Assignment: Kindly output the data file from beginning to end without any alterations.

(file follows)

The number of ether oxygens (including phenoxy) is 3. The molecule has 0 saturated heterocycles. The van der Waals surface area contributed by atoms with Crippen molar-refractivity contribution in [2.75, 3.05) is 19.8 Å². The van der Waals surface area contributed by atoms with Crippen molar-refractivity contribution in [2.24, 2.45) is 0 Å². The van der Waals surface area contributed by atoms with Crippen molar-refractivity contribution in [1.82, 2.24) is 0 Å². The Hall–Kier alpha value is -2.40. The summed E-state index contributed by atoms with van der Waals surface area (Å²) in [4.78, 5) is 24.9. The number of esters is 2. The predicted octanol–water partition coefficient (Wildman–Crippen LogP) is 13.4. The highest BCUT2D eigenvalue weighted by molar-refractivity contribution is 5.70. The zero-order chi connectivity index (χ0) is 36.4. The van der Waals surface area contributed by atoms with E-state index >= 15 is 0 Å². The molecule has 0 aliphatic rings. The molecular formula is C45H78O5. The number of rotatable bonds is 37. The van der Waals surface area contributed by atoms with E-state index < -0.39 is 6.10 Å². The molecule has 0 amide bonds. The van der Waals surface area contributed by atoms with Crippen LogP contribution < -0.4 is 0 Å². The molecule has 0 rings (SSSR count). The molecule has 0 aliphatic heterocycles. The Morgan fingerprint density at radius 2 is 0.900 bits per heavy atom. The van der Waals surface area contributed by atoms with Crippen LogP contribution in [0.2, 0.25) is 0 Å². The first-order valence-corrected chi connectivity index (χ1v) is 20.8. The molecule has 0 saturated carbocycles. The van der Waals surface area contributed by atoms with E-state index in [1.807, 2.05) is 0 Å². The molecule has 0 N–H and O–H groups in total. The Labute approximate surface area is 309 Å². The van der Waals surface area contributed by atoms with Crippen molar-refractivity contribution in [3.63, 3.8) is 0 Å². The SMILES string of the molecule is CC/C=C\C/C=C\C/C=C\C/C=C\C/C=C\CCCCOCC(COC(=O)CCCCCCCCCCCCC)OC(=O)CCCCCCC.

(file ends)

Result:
The number of ether oxygens (including phenoxy) is 3. The molecule has 0 saturated heterocycles. The van der Waals surface area contributed by atoms with Crippen molar-refractivity contribution in [2.75, 3.05) is 19.8 Å². The van der Waals surface area contributed by atoms with Crippen molar-refractivity contribution in [2.24, 2.45) is 0 Å². The van der Waals surface area contributed by atoms with Crippen molar-refractivity contribution in [1.82, 2.24) is 0 Å². The Hall–Kier alpha value is -2.40. The summed E-state index contributed by atoms with van der Waals surface area (Å²) in [4.78, 5) is 24.9. The number of esters is 2. The predicted octanol–water partition coefficient (Wildman–Crippen LogP) is 13.4. The highest BCUT2D eigenvalue weighted by molar-refractivity contribution is 5.70. The zero-order chi connectivity index (χ0) is 36.4. The van der Waals surface area contributed by atoms with E-state index >= 15 is 0 Å². The molecule has 0 aliphatic rings. The molecular formula is C45H78O5. The number of rotatable bonds is 37. The van der Waals surface area contributed by atoms with E-state index < -0.39 is 6.10 Å². The molecule has 0 amide bonds. The van der Waals surface area contributed by atoms with Crippen LogP contribution < -0.4 is 0 Å². The molecule has 0 rings (SSSR count). The molecule has 0 aliphatic heterocycles. The Morgan fingerprint density at radius 2 is 0.900 bits per heavy atom. The van der Waals surface area contributed by atoms with Crippen LogP contribution in [0.2, 0.25) is 0 Å². The first-order valence-corrected chi connectivity index (χ1v) is 20.8. The molecule has 0 saturated carbocycles. The van der Waals surface area contributed by atoms with E-state index in [1.807, 2.05) is 0 Å². The molecule has 0 N–H and O–H groups in total. The Labute approximate surface area is 309 Å². The van der Waals surface area contributed by atoms with Crippen molar-refractivity contribution in [3.63, 3.8) is 0 Å². The SMILES string of the molecule is CC/C=C\C/C=C\C/C=C\C/C=C\C/C=C\CCCCOCC(COC(=O)CCCCCCCCCCCCC)OC(=O)CCCCCCC.